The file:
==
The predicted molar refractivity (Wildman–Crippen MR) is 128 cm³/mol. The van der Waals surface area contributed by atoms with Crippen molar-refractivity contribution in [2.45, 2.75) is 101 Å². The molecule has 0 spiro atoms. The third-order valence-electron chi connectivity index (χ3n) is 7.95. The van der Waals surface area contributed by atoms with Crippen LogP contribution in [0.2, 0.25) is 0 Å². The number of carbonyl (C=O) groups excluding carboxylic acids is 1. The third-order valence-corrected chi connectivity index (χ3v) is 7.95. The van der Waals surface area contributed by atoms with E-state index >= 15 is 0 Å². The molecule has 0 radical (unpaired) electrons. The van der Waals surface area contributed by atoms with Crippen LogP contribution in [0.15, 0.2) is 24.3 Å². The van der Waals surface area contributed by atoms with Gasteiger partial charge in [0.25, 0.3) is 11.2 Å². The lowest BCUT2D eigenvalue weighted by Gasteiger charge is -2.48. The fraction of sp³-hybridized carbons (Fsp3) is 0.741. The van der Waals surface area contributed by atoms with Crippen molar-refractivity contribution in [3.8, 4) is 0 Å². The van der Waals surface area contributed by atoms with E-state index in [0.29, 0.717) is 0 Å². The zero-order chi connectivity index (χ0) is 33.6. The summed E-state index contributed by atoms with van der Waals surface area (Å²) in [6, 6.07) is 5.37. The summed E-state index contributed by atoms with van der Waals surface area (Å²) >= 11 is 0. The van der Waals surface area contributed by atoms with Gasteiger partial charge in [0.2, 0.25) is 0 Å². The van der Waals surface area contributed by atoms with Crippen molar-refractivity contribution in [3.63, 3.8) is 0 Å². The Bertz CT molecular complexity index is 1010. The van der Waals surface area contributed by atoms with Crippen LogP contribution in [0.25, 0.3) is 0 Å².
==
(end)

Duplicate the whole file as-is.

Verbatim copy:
The predicted molar refractivity (Wildman–Crippen MR) is 128 cm³/mol. The van der Waals surface area contributed by atoms with Crippen molar-refractivity contribution in [2.45, 2.75) is 101 Å². The molecule has 0 spiro atoms. The third-order valence-electron chi connectivity index (χ3n) is 7.95. The van der Waals surface area contributed by atoms with Crippen LogP contribution in [0.2, 0.25) is 0 Å². The number of carbonyl (C=O) groups excluding carboxylic acids is 1. The third-order valence-corrected chi connectivity index (χ3v) is 7.95. The van der Waals surface area contributed by atoms with E-state index >= 15 is 0 Å². The molecule has 0 radical (unpaired) electrons. The van der Waals surface area contributed by atoms with Crippen LogP contribution in [0.15, 0.2) is 24.3 Å². The van der Waals surface area contributed by atoms with Gasteiger partial charge in [0.25, 0.3) is 11.2 Å². The lowest BCUT2D eigenvalue weighted by Gasteiger charge is -2.48. The fraction of sp³-hybridized carbons (Fsp3) is 0.741. The van der Waals surface area contributed by atoms with Crippen molar-refractivity contribution in [3.8, 4) is 0 Å². The van der Waals surface area contributed by atoms with E-state index in [0.29, 0.717) is 0 Å². The zero-order chi connectivity index (χ0) is 33.6. The summed E-state index contributed by atoms with van der Waals surface area (Å²) in [6, 6.07) is 5.37. The summed E-state index contributed by atoms with van der Waals surface area (Å²) >= 11 is 0. The van der Waals surface area contributed by atoms with Gasteiger partial charge in [0.2, 0.25) is 0 Å². The van der Waals surface area contributed by atoms with Crippen molar-refractivity contribution in [3.63, 3.8) is 0 Å². The Bertz CT molecular complexity index is 1010. The van der Waals surface area contributed by atoms with Crippen LogP contribution in [0.25, 0.3) is 0 Å².